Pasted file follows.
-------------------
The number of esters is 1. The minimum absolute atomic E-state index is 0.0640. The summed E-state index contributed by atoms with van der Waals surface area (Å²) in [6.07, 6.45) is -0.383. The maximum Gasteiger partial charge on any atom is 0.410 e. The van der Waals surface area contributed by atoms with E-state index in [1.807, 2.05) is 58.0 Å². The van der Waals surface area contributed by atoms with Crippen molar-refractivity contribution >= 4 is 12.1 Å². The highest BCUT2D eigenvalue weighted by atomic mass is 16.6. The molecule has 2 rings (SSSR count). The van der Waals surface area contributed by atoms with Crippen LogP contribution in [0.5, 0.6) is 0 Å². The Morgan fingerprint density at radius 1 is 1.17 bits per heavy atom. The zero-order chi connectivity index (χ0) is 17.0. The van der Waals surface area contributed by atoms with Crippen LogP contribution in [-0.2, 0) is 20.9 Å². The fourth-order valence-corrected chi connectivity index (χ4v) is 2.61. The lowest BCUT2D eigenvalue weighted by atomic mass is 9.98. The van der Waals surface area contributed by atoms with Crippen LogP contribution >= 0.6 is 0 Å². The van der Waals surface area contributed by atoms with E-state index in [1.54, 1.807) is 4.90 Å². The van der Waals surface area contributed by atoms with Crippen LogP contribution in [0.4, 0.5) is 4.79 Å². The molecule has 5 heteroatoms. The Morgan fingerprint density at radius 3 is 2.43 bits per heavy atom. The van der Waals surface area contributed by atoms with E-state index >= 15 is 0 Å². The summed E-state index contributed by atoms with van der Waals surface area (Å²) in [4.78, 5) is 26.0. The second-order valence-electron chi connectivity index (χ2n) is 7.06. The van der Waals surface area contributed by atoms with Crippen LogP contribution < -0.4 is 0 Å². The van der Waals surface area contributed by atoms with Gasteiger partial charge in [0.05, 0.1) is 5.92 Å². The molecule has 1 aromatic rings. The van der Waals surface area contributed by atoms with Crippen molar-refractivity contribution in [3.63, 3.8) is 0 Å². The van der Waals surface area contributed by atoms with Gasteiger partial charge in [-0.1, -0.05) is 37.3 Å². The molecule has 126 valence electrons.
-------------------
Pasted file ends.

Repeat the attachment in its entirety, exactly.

The number of esters is 1. The minimum absolute atomic E-state index is 0.0640. The summed E-state index contributed by atoms with van der Waals surface area (Å²) in [6.07, 6.45) is -0.383. The maximum Gasteiger partial charge on any atom is 0.410 e. The van der Waals surface area contributed by atoms with E-state index in [1.807, 2.05) is 58.0 Å². The van der Waals surface area contributed by atoms with Crippen molar-refractivity contribution >= 4 is 12.1 Å². The highest BCUT2D eigenvalue weighted by atomic mass is 16.6. The molecule has 2 rings (SSSR count). The van der Waals surface area contributed by atoms with Crippen LogP contribution in [0.5, 0.6) is 0 Å². The Morgan fingerprint density at radius 1 is 1.17 bits per heavy atom. The zero-order chi connectivity index (χ0) is 17.0. The van der Waals surface area contributed by atoms with Crippen LogP contribution in [-0.2, 0) is 20.9 Å². The fourth-order valence-corrected chi connectivity index (χ4v) is 2.61. The lowest BCUT2D eigenvalue weighted by atomic mass is 9.98. The van der Waals surface area contributed by atoms with Crippen LogP contribution >= 0.6 is 0 Å². The van der Waals surface area contributed by atoms with E-state index in [1.54, 1.807) is 4.90 Å². The van der Waals surface area contributed by atoms with Crippen LogP contribution in [0.4, 0.5) is 4.79 Å². The molecule has 5 heteroatoms. The Morgan fingerprint density at radius 3 is 2.43 bits per heavy atom. The van der Waals surface area contributed by atoms with E-state index >= 15 is 0 Å². The summed E-state index contributed by atoms with van der Waals surface area (Å²) in [4.78, 5) is 26.0. The second-order valence-electron chi connectivity index (χ2n) is 7.06. The van der Waals surface area contributed by atoms with Crippen LogP contribution < -0.4 is 0 Å². The van der Waals surface area contributed by atoms with Gasteiger partial charge in [0.05, 0.1) is 5.92 Å². The molecule has 1 aromatic rings. The van der Waals surface area contributed by atoms with Crippen molar-refractivity contribution in [3.63, 3.8) is 0 Å². The van der Waals surface area contributed by atoms with Gasteiger partial charge in [-0.1, -0.05) is 37.3 Å². The molecule has 126 valence electrons.